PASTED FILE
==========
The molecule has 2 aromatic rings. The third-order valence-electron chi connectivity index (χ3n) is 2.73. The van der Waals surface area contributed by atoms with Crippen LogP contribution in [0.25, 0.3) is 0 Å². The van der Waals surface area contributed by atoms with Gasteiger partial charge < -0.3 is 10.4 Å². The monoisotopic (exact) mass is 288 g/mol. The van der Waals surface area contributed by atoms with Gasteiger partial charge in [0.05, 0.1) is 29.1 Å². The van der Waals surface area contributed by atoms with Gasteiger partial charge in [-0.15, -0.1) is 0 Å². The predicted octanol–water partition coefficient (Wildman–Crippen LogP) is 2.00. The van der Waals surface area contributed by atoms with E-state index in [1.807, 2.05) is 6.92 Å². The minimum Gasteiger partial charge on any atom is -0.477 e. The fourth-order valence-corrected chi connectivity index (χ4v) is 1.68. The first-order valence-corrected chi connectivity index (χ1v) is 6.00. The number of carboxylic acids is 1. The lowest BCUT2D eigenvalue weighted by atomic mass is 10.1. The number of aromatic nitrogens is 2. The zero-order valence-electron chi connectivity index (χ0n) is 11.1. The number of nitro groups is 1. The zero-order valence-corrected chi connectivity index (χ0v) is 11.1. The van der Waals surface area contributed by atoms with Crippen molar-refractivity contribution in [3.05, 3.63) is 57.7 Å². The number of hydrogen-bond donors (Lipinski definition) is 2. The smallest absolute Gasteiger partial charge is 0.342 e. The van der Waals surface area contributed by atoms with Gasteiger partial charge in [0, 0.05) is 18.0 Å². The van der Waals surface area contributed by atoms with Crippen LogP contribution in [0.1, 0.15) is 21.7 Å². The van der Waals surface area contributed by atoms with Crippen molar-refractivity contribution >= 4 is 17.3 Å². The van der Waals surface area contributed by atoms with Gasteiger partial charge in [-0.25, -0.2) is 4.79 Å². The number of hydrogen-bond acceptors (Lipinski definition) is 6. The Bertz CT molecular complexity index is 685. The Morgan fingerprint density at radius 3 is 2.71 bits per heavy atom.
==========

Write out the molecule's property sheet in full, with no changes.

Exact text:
The molecule has 2 aromatic rings. The third-order valence-electron chi connectivity index (χ3n) is 2.73. The van der Waals surface area contributed by atoms with Crippen LogP contribution in [0.25, 0.3) is 0 Å². The van der Waals surface area contributed by atoms with Gasteiger partial charge < -0.3 is 10.4 Å². The monoisotopic (exact) mass is 288 g/mol. The van der Waals surface area contributed by atoms with Gasteiger partial charge in [0.05, 0.1) is 29.1 Å². The van der Waals surface area contributed by atoms with Gasteiger partial charge in [-0.15, -0.1) is 0 Å². The predicted octanol–water partition coefficient (Wildman–Crippen LogP) is 2.00. The van der Waals surface area contributed by atoms with E-state index in [1.807, 2.05) is 6.92 Å². The minimum Gasteiger partial charge on any atom is -0.477 e. The fourth-order valence-corrected chi connectivity index (χ4v) is 1.68. The first-order valence-corrected chi connectivity index (χ1v) is 6.00. The number of carboxylic acids is 1. The lowest BCUT2D eigenvalue weighted by atomic mass is 10.1. The number of aromatic nitrogens is 2. The zero-order valence-electron chi connectivity index (χ0n) is 11.1. The number of nitro groups is 1. The zero-order valence-corrected chi connectivity index (χ0v) is 11.1. The van der Waals surface area contributed by atoms with Crippen molar-refractivity contribution in [3.05, 3.63) is 57.7 Å². The number of hydrogen-bond donors (Lipinski definition) is 2. The smallest absolute Gasteiger partial charge is 0.342 e. The van der Waals surface area contributed by atoms with Gasteiger partial charge in [0, 0.05) is 18.0 Å². The van der Waals surface area contributed by atoms with Crippen LogP contribution in [0.1, 0.15) is 21.7 Å². The van der Waals surface area contributed by atoms with Crippen molar-refractivity contribution >= 4 is 17.3 Å². The van der Waals surface area contributed by atoms with Gasteiger partial charge in [-0.25, -0.2) is 4.79 Å². The number of hydrogen-bond acceptors (Lipinski definition) is 6. The Bertz CT molecular complexity index is 685. The Morgan fingerprint density at radius 3 is 2.71 bits per heavy atom.